12. Muḥammad IV. bin Farid.
In the British Museum Catalogue Muḥammad bin Farid is said to have reigned from 837 to 847 A.H., but a coin-No. 458-therein, and another in the catalogue of the Lahore Museum, give a later year, 848 A.H. His reign was almost certainly from 837 to 849 A.H. Compare Elliot's History of India, Vol. IV, p. 86, note 1, where the years 844, 847 and 849 A.H. are mentioned as the last years of the reign. The reference to Budaoni is to the Muntakhab-ut-Tawārikh (Ranking) p. 399, which gives 847 A.H. The date (849) given by Ferishta for Muhammad IV's concluding year may safely be accepted as the most correct. A coin of that year struck in the name of Muḥammad bin Farid is, however, required to settle the matter definitely.
13. Report on 110 silver coins forwarded by the Collector of Malda to the Asiatic Society of Bengal as treasure trove.
The Collector states that the coins were found in a field in Mauza Belbari, thāna English Bāzār, in the vicinity of the old city of Gaur. The field had been ploughed two or three days previously, and on the night preceding the find of the coins there had been a heavy shower which washed away the covering clods. The coins were found in the furrows made by the plough.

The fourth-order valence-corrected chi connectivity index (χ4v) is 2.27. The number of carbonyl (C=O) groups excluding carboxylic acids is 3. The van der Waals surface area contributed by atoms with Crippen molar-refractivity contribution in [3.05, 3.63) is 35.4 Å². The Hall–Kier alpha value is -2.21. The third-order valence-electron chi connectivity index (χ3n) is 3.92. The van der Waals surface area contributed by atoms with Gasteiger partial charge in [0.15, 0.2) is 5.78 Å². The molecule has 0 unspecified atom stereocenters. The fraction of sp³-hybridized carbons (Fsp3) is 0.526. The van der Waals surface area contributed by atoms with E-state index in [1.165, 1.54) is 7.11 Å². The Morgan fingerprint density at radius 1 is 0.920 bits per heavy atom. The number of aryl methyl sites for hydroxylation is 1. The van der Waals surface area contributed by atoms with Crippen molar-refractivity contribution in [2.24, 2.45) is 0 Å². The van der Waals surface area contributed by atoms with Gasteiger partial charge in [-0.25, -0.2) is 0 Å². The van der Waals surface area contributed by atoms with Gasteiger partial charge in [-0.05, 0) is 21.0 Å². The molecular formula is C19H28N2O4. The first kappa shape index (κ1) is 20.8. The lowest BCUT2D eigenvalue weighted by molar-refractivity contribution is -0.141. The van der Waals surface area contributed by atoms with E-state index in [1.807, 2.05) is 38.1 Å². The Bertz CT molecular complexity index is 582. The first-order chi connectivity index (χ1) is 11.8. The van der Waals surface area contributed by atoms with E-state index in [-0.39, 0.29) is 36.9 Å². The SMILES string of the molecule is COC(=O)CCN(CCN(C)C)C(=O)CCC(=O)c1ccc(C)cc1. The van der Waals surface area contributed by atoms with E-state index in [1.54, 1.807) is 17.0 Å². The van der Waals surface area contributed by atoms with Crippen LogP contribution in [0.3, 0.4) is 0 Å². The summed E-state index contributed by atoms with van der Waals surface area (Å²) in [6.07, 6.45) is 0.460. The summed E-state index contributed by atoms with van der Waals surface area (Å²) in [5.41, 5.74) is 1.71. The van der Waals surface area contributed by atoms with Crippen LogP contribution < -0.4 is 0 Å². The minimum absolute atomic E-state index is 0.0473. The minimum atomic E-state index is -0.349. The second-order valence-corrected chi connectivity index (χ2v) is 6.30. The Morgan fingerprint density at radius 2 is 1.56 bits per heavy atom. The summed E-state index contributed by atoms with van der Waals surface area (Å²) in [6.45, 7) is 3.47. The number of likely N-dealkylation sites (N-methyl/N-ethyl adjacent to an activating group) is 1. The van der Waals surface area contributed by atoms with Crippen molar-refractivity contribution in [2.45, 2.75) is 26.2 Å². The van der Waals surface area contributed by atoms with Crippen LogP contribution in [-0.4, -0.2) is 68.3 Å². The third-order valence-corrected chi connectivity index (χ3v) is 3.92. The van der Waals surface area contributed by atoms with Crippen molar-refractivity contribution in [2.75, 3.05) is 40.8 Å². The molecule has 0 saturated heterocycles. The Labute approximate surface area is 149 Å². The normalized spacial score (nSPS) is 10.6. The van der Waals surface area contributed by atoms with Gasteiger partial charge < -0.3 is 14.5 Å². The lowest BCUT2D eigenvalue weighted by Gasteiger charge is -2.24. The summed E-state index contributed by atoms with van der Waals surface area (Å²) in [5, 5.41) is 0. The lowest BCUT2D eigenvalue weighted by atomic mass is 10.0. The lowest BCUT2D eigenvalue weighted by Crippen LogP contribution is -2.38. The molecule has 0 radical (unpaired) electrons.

They are with two exceptions of the Sūri dynasty of Dehli Sultāns.
Of the 110 coins
2 are of Nasrat Shah, independent king of Bengal
I. NASRAT SHÃ¤, А.H. 925-939=A.D. 1518-1532.
Mint Husenābād, circular areas, date 925, cf. B.M.C. No.
Mint illegible, circular areas, date 932, cf. B.M.C. 137, 1
Bhānpura (?) 949, square areas, cf. Chron: 353. R.
Gwalior, 951, 952,3 square areas, date on left side of reverse area.
Jahānpanah, 946,1 947, 948, square areas, Joel blm below